The ghosts of Christmases past

For whatever reason, this month I find myself running out of time, energy and festive fortitude much, much quicker than in previous years. I’m not alone. Perusing Facebook the past few weeks, it seems as though many of us are putting lights up later (mine still aren’t up as I write this), waiting until the last minute to get a tree and grumbling that the season seemed to sneak up even faster than usual this year.

That said, no matter how late the lights get hung, trees get decorated or cookies get baked, I have no doubt that, like most Christmases before it, this holiday season will create plenty of memories to recall with smiles and laughter in the coming years.

Many of my own Christmas memories involve our local topography and climate. For example, my childhood home near Two Strike Park had a great view from our living room window of the mountains looming over the city. I knew back then that the towers on top of the mountain peaks were for communications of some kind. Even so, as a young grade school boy, I convinced myself while gazing out our front window on many a Christmas Eve that a flashing red light w-a-a-a-a-y up on top of the hill was Rudolph’s nose. One year, when a cousin who was over for Christmas Eve dinner asked why the “nose” wasn’t flying through the air like any self-respecting reindeer should be doing, I answered that Santa and his team were resting up on top of the hill before making their rounds throughout the foothills.

That same living room window in my boyhood home helped me pretend that we lived not in a semi-arid, temperate region of the country, but in a place that actually became a winter wonderland. I would take a can of my mom’s liquid wax and use a piece of sponge to dab it onto the lower corners of the small square panes in our living room windows. When it dried, the pink wax turned to an opaque, milky white color which – to an 8-year-old’s eyes – looked just enough like snow on the windows to be worth the effort. Ah, the magic of Christmas. Of course, it wasn’t nearly so magical the week after New Year’s when I had to scrape the dried wax off with a putty knife.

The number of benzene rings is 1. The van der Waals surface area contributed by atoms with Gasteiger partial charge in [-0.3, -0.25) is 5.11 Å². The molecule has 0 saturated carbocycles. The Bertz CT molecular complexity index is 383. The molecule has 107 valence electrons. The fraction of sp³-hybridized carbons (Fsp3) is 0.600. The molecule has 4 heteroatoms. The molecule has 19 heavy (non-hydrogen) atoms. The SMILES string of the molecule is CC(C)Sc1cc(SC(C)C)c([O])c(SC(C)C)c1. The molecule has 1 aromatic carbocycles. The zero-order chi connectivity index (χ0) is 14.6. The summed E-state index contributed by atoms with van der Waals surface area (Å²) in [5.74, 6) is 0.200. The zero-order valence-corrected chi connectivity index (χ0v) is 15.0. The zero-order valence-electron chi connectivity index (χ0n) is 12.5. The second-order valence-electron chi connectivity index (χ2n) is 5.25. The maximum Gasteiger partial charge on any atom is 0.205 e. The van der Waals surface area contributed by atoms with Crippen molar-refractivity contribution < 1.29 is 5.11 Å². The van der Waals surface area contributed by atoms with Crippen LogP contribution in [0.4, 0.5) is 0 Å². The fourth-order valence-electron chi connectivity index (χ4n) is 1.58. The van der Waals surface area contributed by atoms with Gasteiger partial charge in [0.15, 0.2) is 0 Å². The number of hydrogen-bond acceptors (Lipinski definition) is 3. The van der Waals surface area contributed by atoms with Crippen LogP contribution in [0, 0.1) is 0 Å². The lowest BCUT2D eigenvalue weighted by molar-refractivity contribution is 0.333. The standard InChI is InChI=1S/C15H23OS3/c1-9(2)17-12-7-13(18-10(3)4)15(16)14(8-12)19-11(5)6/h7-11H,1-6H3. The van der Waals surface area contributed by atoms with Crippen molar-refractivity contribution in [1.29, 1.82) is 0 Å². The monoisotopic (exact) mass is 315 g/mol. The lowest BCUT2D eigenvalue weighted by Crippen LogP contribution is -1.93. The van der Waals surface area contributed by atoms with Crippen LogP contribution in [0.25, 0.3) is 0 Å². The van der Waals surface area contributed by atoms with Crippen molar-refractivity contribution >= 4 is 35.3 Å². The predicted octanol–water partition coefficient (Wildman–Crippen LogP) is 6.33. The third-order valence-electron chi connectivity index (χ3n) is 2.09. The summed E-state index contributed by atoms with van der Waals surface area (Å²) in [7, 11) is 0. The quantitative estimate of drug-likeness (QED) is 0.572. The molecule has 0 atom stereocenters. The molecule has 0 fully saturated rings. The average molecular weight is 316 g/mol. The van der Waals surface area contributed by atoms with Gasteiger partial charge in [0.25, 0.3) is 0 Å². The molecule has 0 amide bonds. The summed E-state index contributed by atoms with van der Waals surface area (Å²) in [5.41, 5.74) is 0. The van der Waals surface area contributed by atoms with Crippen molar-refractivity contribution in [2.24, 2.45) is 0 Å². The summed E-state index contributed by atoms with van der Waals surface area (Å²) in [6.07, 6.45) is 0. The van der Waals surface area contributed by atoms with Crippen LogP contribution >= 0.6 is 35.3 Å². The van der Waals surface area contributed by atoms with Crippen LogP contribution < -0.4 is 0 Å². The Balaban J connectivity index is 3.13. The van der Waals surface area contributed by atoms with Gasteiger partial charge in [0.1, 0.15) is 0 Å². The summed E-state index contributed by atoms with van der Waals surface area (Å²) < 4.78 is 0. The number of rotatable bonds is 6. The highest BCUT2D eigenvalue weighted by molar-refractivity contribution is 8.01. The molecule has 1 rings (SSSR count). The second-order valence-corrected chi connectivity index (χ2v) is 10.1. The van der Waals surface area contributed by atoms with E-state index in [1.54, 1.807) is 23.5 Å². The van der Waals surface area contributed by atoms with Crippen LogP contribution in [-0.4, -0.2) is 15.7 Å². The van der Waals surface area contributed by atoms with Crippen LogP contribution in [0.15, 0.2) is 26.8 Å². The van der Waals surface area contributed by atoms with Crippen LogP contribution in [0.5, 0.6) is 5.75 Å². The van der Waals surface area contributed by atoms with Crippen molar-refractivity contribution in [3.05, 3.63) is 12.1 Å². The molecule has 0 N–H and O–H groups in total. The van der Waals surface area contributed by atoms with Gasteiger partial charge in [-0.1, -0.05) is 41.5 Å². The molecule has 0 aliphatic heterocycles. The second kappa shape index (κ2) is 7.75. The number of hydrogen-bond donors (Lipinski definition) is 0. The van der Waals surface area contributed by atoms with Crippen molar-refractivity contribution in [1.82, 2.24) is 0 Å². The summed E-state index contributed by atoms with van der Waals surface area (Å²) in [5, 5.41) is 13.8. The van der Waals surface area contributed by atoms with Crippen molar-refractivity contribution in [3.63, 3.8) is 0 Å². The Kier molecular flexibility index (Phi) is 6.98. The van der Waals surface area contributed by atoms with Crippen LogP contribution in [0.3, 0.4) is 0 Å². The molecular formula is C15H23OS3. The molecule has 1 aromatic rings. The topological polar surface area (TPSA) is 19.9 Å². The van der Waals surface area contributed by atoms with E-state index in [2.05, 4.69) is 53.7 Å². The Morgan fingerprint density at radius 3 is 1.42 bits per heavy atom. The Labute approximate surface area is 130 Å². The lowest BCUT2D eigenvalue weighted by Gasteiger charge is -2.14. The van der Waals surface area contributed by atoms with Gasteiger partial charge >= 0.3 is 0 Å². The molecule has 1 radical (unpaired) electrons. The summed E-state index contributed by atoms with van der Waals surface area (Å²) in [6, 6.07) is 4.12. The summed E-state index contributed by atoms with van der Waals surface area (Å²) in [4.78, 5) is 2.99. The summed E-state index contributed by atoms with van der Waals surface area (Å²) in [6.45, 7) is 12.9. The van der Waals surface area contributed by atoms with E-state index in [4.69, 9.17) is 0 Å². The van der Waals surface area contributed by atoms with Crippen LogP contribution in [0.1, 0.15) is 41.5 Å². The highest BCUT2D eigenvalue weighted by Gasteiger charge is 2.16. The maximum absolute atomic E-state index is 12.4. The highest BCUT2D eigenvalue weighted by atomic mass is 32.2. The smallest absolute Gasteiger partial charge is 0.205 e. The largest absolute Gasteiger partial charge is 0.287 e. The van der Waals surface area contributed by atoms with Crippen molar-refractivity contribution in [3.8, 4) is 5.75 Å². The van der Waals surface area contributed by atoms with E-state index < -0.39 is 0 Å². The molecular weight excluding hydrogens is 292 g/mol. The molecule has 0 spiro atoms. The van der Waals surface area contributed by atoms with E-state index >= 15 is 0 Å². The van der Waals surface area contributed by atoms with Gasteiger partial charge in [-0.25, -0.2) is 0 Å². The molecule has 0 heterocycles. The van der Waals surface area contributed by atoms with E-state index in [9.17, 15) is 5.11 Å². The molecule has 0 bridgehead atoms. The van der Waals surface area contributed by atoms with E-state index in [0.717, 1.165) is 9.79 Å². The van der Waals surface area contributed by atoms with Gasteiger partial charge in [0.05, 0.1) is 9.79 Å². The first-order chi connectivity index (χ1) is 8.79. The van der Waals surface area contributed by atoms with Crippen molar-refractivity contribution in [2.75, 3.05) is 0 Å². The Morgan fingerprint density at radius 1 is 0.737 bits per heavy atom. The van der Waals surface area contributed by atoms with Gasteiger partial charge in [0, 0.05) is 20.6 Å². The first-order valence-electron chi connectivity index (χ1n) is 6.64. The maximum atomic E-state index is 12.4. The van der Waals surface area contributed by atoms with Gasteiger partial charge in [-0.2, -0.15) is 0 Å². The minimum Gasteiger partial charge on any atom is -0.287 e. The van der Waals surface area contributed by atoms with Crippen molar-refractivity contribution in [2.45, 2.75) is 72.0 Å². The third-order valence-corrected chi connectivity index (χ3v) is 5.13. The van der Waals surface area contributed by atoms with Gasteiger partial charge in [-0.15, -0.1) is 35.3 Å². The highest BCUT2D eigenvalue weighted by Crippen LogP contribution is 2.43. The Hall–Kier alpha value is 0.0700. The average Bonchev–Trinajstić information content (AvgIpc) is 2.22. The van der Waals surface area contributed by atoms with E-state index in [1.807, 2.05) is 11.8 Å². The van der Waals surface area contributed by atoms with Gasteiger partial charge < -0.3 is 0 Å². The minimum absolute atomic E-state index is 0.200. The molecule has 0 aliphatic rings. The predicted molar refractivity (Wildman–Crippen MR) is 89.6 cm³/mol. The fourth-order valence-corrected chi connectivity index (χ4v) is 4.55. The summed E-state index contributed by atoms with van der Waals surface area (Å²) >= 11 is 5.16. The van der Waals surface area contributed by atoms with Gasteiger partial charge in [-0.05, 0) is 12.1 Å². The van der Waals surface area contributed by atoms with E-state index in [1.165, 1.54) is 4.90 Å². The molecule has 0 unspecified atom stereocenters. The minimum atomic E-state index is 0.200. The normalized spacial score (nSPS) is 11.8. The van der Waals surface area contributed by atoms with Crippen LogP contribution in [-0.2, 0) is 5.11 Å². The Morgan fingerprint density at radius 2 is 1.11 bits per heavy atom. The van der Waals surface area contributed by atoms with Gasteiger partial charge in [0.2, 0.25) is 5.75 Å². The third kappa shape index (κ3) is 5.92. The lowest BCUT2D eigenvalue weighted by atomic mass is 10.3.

As my kids have grown and moved away I have become less inclined to decorate as lavishly or extensively as I’ve been known to do in the past. Where once I would not think twice about shimmying to the peak of our second story roof and leaning far out over the void of space to hang strings of light 20 feet above the ground, today I’m more inclined to hang lights only on whatever eaves can be reached with an eight-foot ladder. (Now there’s an idea for a new reality cable show – Deadliest Extreme Holiday Lighting” or “Man vs. C-9 Bulbs tonight at 8 on Discovery!)

My wife and I have made each member of our immediate family (including in-laws and grandkids as they join our tribe) their own special stocking, lovingly sewn from red and white felt, then customized with their name and unique holiday-themed icons. These stockings get crammed full until almost bursting at the seams with silly, gross, whacky and/or sentimental items.

One traditional “stuffer” is a pair of funny boxer shorts for every male in the family. Often opening our stocking stuffers turns out to be the most memorable part of any Christmas morning. For instance, one year Santa brought everyone a pair of truly disgusting Hillbilly false teeth in our stockings. There’s that ol’ Christmas magic again.

Whatever your family’s traditions, however you celebrate this magical, wondrous time of year, I wish you a very Merry Christmas!

I’ll see you ‘round town.